December 11, 2008

VII. MONUC: failure to protect civilians

MONUC placed one of its largest field bases, staffed with some 120 peacekeepers, at Kiwanja to protect civilians and the many international humanitarian agencies based there providing assistance in the region. Yet the force failed to keep the CNDP from taking Kiwanja and Rutshuru on October 29 and failed to prevent the killings and other abuses by CNDP and Mai Mai combatants in early November.

MONUC relied on cooperation from Congolese army forces to protect the towns, but the Congolese soldiers proved incompetent and their senior officer hostile. Whatever possibility MONUC might have had on its own was dashed by logistical deficiencies and competing priorities faced by the peacekeeping force.

 

Hostility towards MONUC

As a peacekeeping force operating in the Congo with the agreement of the government, MONUC is expected to cooperate with the Congolese army and, indeed, is directed by its mandate to do so in operations against armed groups. Yet Congolese military and political leaders have not provided MONUC their full support.

 

According to a senior UN official, some Congolese officials claim that MONUC assistance against the CNDP falls short, on occasion using this explanation to cover their own failures in combat.[64]  In a meeting in Goma on September 6, the Congolese Minister of Defense and the Minister of the Interior reportedly warned MONUC officials that if MONUC did not engage the CNDP more robustly, they would set the population on the peacekeepers.[65] Subsequently, crowds in North Kivu stoned MONUC and UN vehicles, erected barricades to impede their movement, and demonstrated outside MONUC bases. Congolese army soldiers were seen organizing such "popular" actions and participating in them. Since late August, these demonstrations have intensified and have resulted in injuries to 20 UN peacekeepers and damage to at least 25 MONUC vehicles.[66]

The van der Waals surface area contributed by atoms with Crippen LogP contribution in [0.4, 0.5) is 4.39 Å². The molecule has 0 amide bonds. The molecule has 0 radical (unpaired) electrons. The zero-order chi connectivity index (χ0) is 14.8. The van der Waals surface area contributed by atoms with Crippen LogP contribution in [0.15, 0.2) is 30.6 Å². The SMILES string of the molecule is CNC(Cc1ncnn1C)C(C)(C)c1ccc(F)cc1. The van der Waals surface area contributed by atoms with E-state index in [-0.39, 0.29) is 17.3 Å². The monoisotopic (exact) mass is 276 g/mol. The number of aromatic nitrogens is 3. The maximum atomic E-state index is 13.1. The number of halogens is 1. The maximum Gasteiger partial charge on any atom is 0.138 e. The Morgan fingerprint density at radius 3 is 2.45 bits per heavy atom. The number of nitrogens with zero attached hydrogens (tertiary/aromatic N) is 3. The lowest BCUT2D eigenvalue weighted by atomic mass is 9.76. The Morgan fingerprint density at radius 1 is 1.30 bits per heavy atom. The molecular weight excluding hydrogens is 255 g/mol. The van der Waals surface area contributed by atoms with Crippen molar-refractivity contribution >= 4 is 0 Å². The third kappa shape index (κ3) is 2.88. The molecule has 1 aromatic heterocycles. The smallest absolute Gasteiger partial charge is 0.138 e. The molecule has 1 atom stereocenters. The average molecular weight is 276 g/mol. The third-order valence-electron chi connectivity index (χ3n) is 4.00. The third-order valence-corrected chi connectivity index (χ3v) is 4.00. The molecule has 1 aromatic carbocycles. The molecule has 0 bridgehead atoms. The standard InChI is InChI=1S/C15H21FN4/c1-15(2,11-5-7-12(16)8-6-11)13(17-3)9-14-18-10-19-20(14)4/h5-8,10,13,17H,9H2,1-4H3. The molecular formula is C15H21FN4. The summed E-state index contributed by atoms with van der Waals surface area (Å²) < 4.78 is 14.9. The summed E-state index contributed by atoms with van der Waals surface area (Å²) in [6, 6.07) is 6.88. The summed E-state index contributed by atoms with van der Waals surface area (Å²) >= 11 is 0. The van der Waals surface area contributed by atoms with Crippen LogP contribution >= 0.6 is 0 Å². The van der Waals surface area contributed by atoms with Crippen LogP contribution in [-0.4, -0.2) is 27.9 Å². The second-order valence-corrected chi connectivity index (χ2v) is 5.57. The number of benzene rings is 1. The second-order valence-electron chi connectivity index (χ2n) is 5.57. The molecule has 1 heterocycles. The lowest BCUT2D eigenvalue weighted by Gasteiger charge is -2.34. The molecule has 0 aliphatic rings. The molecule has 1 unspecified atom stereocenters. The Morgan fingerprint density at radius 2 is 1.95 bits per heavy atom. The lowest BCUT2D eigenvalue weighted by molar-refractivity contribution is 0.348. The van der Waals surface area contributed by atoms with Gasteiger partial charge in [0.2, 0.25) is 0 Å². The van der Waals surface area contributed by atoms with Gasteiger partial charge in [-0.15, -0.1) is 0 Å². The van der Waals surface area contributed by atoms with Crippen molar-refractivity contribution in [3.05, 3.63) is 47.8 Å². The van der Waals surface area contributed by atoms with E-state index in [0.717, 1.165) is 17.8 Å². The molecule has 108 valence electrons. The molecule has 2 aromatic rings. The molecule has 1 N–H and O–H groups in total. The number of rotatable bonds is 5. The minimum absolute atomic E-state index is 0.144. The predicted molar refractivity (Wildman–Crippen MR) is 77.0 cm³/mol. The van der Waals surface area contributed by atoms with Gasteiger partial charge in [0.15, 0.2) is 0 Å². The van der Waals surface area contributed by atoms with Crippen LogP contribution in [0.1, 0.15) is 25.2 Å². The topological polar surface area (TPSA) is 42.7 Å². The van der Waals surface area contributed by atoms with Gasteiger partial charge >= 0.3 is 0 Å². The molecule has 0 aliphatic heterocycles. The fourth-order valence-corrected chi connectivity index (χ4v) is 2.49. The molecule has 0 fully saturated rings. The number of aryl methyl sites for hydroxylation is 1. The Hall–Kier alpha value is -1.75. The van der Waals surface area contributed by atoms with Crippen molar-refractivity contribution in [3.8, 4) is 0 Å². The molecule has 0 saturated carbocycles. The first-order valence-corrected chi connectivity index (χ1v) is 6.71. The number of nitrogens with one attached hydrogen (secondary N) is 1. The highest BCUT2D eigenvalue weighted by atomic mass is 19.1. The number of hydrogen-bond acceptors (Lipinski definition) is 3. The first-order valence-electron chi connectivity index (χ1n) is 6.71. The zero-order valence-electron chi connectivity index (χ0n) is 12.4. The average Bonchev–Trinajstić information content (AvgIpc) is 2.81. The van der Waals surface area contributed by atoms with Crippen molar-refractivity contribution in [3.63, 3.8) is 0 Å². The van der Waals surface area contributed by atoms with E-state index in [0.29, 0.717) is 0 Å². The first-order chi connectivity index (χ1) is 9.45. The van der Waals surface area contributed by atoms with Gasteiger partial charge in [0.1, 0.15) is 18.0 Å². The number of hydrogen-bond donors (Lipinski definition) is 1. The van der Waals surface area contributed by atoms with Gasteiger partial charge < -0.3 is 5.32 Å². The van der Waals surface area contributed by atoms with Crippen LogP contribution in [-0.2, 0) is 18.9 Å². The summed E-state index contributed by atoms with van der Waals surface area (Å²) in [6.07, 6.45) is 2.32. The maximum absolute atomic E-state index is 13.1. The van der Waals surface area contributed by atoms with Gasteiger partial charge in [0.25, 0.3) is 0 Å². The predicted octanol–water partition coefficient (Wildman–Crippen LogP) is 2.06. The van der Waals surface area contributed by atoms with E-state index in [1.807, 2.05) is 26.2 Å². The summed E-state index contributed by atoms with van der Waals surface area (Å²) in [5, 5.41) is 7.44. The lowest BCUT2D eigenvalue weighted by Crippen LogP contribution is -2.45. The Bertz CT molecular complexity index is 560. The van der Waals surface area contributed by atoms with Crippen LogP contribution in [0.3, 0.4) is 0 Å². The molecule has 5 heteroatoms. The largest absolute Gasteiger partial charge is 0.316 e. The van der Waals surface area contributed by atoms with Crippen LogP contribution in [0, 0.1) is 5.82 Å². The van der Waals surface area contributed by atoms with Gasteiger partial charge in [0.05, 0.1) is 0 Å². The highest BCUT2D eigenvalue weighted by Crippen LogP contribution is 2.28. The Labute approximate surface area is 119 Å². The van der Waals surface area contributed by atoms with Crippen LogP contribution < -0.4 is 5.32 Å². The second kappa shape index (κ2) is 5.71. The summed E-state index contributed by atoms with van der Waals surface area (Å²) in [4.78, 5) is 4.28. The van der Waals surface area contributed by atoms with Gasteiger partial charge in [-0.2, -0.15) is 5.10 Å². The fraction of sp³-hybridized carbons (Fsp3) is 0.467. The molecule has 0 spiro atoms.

Col. Delphin Kahimbi,[67] second in command of the Congolese army in North Kivu and in operational command of the area of Kiwanja and Rutshuru, was one officer who has showed considerable hostility towards MONUC troops. On occasion, Congolese army soldiers installed their positions near MONUC posts, knowingly putting the peacekeepers and the civilians who cluster near their bases at risk of being caught in crossfire.[68] Intentionally making use of civilians, including UN peacekeepers not engaged in the fighting, to render military forces or a place immune from attack is considered to be "shielding," which is a war crime.[69]

In one such incident in early October, MONUC forces sought to evacuate a position near Ntamugenga where they were caught in the crossfire after Congolese army soldiers launched an offensive on CNDP positions deliberately using the MONUC base as cover. When they sought to leave the area of fire, Colonel Kahimbi attempted to impede their departure by permitting his soldiers to fire on their vehicles.[70] Col. Kahimbi also appears to have been involved in instigating anti-MONUC demonstrations in and around Rutshuru in September and October, sometimes in cooperation with Dominic Bofondo, the Rutshuru territorial administrator.[71]

As a result of this incitement of popular hostility, UN patrols in the region were limited and required more guards than previously. Restrictions on patrols in Kiwanja on November 4 and 5 meant that peacekeepers were frequently absent when residents were attacked.[72]